Magazine article The New Yorker

Circle Game

Magazine article The New Yorker

Circle Game

Article excerpt

CIRCLE GAME

JoAnne Akalaitis, the theatre director and writer who co-founded the avant-garde theatre group Mabou Mines, in 1970, lives in a ground-floor apartment on the edge of Tompkins Square Park, in the East Village. Each month, on a Sunday afternoon, she hosts a salon there, for women who are in the theatre or interested in the theatre. "Conversation goes from serious intellectual discourse to lowdown, show-business gossip, and the age range is from twenty-five to eighty," Akalaitis, who is a vigorous seventy-seven years old, said recently. She launched the salon in collaboration with Jean Wagner, a professor at Bard. Usually, a topic for discussion is chosen in advance: the group has covered the work of Gertrude Stein, ancient Greek drama, and the oeuvre of Joan Rivers.

The group's members recently turned their attention to Judith Malina, who, along with her first husband, Julian Beck, co-founded the Living Theatre, in 1947. It was a radical and influential collective: its most celebrated works included "The Brig," from 1963, a harrowing depiction of a Marine Corps prison, and "Paradise Now," from 1968, a semi-improvised, fourth-wall-breaking piece that advocated pacifism, anarchism, and nudism. In the Times , Clive Barnes noted, not unkindly, that it generated "an almost mystical sense of tedium."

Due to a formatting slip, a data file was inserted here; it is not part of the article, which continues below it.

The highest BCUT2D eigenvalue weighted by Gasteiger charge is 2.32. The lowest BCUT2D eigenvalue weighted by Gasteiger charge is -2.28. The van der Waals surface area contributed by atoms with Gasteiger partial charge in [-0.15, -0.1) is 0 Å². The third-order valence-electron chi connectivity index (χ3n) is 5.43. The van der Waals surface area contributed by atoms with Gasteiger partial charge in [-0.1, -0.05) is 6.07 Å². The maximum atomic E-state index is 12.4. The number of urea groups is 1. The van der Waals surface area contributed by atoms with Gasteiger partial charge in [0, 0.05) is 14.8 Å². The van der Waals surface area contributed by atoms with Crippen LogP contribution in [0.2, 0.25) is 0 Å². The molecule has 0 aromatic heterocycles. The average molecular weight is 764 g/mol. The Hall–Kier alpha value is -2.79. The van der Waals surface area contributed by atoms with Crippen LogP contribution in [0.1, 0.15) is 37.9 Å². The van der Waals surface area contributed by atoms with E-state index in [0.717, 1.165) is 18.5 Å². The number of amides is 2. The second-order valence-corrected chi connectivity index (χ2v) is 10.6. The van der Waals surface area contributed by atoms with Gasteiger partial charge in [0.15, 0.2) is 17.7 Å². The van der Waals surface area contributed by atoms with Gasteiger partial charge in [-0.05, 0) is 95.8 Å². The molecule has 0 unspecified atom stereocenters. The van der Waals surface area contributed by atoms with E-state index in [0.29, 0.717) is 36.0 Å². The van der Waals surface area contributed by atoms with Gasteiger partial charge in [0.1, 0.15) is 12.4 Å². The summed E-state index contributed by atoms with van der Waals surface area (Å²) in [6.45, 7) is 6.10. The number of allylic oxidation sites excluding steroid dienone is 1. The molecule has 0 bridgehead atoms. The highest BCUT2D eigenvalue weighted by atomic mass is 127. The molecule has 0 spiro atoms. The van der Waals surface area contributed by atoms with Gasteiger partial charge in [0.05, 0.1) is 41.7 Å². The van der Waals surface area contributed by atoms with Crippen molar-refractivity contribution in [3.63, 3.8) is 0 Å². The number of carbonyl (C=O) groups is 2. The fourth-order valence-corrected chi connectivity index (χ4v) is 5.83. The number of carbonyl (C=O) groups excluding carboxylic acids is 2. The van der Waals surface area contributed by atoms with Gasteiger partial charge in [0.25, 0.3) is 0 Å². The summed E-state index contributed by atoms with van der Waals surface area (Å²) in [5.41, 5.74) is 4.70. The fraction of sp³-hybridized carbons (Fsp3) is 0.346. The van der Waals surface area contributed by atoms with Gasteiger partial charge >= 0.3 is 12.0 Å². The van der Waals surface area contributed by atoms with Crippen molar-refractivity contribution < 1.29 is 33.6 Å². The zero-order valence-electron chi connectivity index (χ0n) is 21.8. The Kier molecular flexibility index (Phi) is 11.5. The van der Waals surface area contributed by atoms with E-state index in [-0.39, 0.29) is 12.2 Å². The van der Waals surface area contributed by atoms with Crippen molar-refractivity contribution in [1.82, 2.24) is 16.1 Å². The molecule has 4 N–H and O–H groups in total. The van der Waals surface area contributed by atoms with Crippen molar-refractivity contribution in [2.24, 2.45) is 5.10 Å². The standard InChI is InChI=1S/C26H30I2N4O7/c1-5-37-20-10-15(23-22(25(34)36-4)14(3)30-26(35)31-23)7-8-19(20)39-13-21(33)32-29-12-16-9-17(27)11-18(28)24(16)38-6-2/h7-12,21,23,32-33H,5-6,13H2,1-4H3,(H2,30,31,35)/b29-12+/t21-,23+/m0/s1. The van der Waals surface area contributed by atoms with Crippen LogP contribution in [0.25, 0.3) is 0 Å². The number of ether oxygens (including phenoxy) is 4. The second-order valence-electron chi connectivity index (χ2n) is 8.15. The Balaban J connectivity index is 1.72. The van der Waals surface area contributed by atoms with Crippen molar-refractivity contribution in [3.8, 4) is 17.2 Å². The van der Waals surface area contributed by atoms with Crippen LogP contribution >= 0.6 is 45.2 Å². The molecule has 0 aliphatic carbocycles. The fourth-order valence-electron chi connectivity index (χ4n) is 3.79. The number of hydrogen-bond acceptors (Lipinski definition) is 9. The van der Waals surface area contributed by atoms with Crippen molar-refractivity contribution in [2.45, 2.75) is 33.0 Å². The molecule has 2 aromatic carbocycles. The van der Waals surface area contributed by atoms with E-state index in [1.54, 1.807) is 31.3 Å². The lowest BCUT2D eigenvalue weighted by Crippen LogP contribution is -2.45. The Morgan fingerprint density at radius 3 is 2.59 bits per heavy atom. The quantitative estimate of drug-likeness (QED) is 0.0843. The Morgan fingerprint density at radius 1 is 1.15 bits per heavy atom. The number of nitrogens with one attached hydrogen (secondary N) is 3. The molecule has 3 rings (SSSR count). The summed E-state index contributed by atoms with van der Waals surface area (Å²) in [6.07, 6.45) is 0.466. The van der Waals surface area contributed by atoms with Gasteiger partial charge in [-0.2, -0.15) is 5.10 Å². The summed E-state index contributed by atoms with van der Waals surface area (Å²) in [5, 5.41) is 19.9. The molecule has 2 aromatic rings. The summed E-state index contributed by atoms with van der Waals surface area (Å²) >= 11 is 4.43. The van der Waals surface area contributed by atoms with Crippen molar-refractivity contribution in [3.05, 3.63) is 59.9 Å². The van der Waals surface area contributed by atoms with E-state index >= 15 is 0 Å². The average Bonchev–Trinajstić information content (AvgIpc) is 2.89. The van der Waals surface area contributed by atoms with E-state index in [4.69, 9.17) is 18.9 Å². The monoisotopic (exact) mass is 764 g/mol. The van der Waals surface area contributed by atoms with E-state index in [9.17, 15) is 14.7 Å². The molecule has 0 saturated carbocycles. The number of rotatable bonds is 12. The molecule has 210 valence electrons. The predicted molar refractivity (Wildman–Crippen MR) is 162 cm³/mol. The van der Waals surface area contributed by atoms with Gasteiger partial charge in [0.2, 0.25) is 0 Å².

Events took an unanticipated turn: Malina died, at the age of eighty-eight, on the Friday before the salon, and so what was intended to be an informal session devoted to her work was instead transformed into a celebratory shiva commemorating her life. Akalaitis's dining table was laden with a potluck haul of salads and pasta and a big platter of devilled eggs, a favorite of Malina's. After grazing, thirty or so women settled themselves in a circle, sitting on couches, chairs, and pillows purloined from Akalaitis's bed. First, the actor Randy Danson read a few of Malina's diary entries from the early nineteen-fifties--"If I did this play I would try to make it unbearable for the audience"--to approving chuckles.

"The wonderful thing about the diary is that there's so much blood in it--it is like Bloomsbury, with blood," the actor Kathleen Chalfant remarked. "It wasn't careful. It wasn't nice. People didn't behave the way they were supposed to behave."

Joan MacIntosh, a co-founder of the Performance Group, recalled attending a Living Theatre rehearsal. "The whole company would sit in a large circle on the floor, and everyone would speak, and no one was allowed to respond," she said, wonderingly. …

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